Who am I?
Sometimes I wonder about my identity.
As a Chinese person who moved to New York City when I was 13, I often doubt about my nationality. Living under an American environment while speaking Cantonese Chinese at home and sometimes Mandarin Chinese with friends, and, of course, English in School, who do I consider myself as?
Calling myself as a “Chinese immigrant” is rather old fashion and harsh, and I am praying that the term doesn’t remind you of the immigrants who worked for the transcontinental railroads hundreds of years ago. But how about Chinese American? However, I was not born in the U.S. nor am I an American but just a permanent resident. Still calling myself a Chinese? But I stay in the U.S. legally, doesn’t that mean something? A Chinese permanent U.S. resident? That’s so long! Would you really tell that to all your friends???
I think a person’s identity cannot be simply defined by their official nationality. It’s a tricky topic to be tackled on, because, like my life journey, it’s full of complexity. There are those who hold an American passport but doesn’t speak a word in English, and there are those with not even a green card doing copy-edits for the New York Times and knowing more about the American culture than typical Americans.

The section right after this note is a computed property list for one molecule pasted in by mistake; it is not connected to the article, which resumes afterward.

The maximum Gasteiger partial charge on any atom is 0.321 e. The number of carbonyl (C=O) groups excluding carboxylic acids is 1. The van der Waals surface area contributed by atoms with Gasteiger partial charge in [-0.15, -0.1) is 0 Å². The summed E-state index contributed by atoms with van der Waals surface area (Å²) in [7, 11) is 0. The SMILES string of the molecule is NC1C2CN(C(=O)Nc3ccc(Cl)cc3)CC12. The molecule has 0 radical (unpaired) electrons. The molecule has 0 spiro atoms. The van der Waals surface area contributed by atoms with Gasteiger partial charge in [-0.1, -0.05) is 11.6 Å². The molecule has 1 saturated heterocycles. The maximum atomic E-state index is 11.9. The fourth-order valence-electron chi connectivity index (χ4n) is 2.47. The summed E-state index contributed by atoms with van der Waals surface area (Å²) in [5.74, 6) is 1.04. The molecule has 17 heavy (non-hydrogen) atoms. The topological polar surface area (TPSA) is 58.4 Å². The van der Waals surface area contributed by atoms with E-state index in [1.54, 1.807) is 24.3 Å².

Now comes the real confession:
Throughout the past 8 years since I have been in the U.S., I have been afraid how others would label me. Afraid of being labeled as a FOB (fresh off the boat,) or being labeled that English was my second language. I even change what I do everyday to force myself to become “the American;” for example, Netflix instead of Asian dramas and Spotify instead of Chinese songs. It has gotten extreme when I would hide my phone when I text to my friends in Chinese, I purposely lower my voice when I talk in Chinese in the public, and look away when I tell others that I hold a green card. Forcing myself to see trendy topics on twitter no matter how much I hate caring about Jay Z, Kanye and Beyoncé, just so that I have common topics with others. I tell others that “I grew up speaking both English and Chinese (have to put English ahead of the sentence,) so fuck off when you ever have the doubt that I am a FOB. You mask your true self, but what does that do? When you say you are from New York, does it stop people from asking you where you originally from? When you keep stressing that you are American that you are a New Yorker that you are like everybody else in New York, does the bottom of your heart ever echo: “liar.”